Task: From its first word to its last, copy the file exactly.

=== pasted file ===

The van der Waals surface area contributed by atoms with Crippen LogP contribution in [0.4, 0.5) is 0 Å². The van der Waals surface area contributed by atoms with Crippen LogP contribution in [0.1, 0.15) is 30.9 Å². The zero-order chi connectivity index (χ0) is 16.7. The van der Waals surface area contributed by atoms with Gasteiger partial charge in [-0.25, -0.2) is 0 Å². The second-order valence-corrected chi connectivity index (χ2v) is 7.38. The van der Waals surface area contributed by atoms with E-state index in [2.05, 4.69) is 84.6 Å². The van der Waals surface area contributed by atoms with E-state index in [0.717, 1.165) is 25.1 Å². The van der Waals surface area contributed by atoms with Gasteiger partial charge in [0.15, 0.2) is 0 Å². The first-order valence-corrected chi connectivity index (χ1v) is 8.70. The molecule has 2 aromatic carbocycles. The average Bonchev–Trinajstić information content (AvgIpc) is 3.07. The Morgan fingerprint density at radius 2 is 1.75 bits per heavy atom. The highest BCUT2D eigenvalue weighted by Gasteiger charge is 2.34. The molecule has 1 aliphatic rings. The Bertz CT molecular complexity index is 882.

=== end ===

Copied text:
The van der Waals surface area contributed by atoms with Crippen LogP contribution in [0.4, 0.5) is 0 Å². The van der Waals surface area contributed by atoms with Crippen LogP contribution in [0.1, 0.15) is 30.9 Å². The zero-order chi connectivity index (χ0) is 16.7. The van der Waals surface area contributed by atoms with Gasteiger partial charge in [-0.25, -0.2) is 0 Å². The second-order valence-corrected chi connectivity index (χ2v) is 7.38. The van der Waals surface area contributed by atoms with E-state index in [2.05, 4.69) is 84.6 Å². The van der Waals surface area contributed by atoms with E-state index in [0.717, 1.165) is 25.1 Å². The van der Waals surface area contributed by atoms with Gasteiger partial charge in [0.15, 0.2) is 0 Å². The first-order valence-corrected chi connectivity index (χ1v) is 8.70. The molecule has 2 aromatic carbocycles. The average Bonchev–Trinajstić information content (AvgIpc) is 3.07. The Morgan fingerprint density at radius 2 is 1.75 bits per heavy atom. The highest BCUT2D eigenvalue weighted by Gasteiger charge is 2.34. The molecule has 1 aliphatic rings. The Bertz CT molecular complexity index is 882.